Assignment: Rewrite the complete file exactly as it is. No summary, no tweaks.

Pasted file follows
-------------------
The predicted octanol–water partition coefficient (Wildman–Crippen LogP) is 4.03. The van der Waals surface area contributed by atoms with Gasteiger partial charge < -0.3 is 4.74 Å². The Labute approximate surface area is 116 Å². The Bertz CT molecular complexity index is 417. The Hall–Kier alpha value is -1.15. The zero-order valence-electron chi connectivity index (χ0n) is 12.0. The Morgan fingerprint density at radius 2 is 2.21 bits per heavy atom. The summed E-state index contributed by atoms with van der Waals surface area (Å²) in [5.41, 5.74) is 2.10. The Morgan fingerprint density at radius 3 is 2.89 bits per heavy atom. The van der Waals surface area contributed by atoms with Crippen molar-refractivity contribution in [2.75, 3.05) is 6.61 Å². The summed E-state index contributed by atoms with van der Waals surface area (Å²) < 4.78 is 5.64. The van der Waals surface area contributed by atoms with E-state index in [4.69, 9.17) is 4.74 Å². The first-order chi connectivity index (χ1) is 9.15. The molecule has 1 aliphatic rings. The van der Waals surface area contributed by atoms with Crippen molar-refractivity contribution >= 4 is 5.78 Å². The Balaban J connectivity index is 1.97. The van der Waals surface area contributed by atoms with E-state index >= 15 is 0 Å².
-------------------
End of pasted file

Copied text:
The predicted octanol–water partition coefficient (Wildman–Crippen LogP) is 4.03. The van der Waals surface area contributed by atoms with Gasteiger partial charge < -0.3 is 4.74 Å². The Labute approximate surface area is 116 Å². The Bertz CT molecular complexity index is 417. The Hall–Kier alpha value is -1.15. The zero-order valence-electron chi connectivity index (χ0n) is 12.0. The Morgan fingerprint density at radius 2 is 2.21 bits per heavy atom. The summed E-state index contributed by atoms with van der Waals surface area (Å²) in [5.41, 5.74) is 2.10. The Morgan fingerprint density at radius 3 is 2.89 bits per heavy atom. The van der Waals surface area contributed by atoms with Crippen molar-refractivity contribution in [2.75, 3.05) is 6.61 Å². The summed E-state index contributed by atoms with van der Waals surface area (Å²) < 4.78 is 5.64. The van der Waals surface area contributed by atoms with E-state index in [4.69, 9.17) is 4.74 Å². The first-order chi connectivity index (χ1) is 9.15. The molecule has 1 aliphatic rings. The van der Waals surface area contributed by atoms with Crippen molar-refractivity contribution >= 4 is 5.78 Å². The Balaban J connectivity index is 1.97. The van der Waals surface area contributed by atoms with E-state index >= 15 is 0 Å².